A major city centre regeneration scheme which will see more than a 1,000 homes built on a derelict industrial canal-side site has passed its first planning hurdle.
Outline planning permission has been granted for the transformation of the Icknield Port Loop site near Edgbaston Reservoir - complete with homes, a park, a ten storey hotel, superstore and other facilities.
The 22.5-hectare site is owned by The Canals and Rivers Trust (formerly British Waterways), the Homes and Communities Agency (HCA) and Birmingham City Council.
The site, previously owned by Advantage West Midlands, has been earmarked for development for many years but previous schemes stalled as a result of the recession.
Assistant director of development Waheed Nazir hailed the decision as a major step forward for Birmingham.
He said: "This will increase the offer of quality city living accommodation in Birmingham. This is an important site for the city centre."
Although winning the unanimous backing of the council's planning committee there remain some reservations over the density and design of housing which will be picked up at the detailed planning stage.
There was also support for several changes to plans seen earlier this year, including the addition of canalside paths to prevent the 'canyonisation' effect of tall apartment blocks lining the water's edge.
Coun Barry Henley (Lab, Brandwood) said: "We all welcome this scheme. It will provide 1,115 houses which are definitely needed.
"There are a number of significant changes to the plans we saw before, some are good and some are bad."
He welcomed the inclusion of towpaths on at least one side of the canal. "It means that people can stroll along one side, and that some apartments may still have balconies with space to moor a yacht alongside. I am told these things exist."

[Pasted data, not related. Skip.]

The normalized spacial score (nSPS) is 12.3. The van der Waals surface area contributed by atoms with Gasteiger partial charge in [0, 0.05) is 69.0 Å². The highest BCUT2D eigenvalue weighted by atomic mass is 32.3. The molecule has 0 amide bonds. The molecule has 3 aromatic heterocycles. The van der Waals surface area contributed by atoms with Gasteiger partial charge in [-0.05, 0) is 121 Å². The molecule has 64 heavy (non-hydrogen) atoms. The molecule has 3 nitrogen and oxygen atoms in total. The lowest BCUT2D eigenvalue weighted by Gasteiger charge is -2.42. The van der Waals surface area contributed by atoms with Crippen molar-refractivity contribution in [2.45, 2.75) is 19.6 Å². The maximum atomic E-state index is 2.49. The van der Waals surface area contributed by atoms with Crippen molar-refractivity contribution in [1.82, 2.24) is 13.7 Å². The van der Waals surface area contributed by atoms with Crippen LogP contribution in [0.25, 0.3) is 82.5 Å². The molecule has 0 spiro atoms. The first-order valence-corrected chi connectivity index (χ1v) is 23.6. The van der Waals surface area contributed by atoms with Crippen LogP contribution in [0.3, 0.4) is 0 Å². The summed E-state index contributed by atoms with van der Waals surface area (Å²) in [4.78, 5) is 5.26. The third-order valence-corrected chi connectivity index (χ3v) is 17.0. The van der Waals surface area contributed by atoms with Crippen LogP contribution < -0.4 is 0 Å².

But he was critical of the density of housing, wondering if 120 dwellings per hectare in some parts of the estate will be popular enough for people to want to live in them.
And he was unhappy with a road cutting through the public park at the centre of the estate and asked developers to reconsider.
The design of some homes, as modern back-to-backs or shared courtyard homes, was also a concern he said.
"I am not convinced that people want courtyard living, particularly if you share the space with a noisy family. Wherever they are in the world these things quickly become slums."
The committee had hoped to visit a similarly dense housing project in the Greater Manchester area to see how it works, but had been unable to arrange a date before the planning application deadline.
A 1930s art deco factory will be demolished as it is regarded as beyond repair.
The site in Edgbaston includes various industrial premises, the majority of which are vacant and the site of the Ladywood Arts and Leisure Centre Icknield Port Loop, part of the canal network in Birmingham
According to an earlier presentation to the committee by Peter Weatherhead of planning agents DTZ, the aspiration is that family homes will be designed in three waves and densities, with two and three-storey family homes on the arts centre area rising to an eight-storey apartment block at the centre of the development.
The Icknield Island and Wiggin Street area will see "innovative" medium density terraced housing, including the possible return of back-to-back housing to Birmingham.
The former Tube Works, on the corner of Rotten Park Street and Icknield Port Road, will be retained and redeveloped and a former stables block on Rotten Park Street will be turned into a community building.
Mr Weatherhead said: "This proposal will create a sustainable urban neighbourhood and place where families will want to live.
"The community wants something to happen and should we receive planning permission the developer will be able to deliver that vision."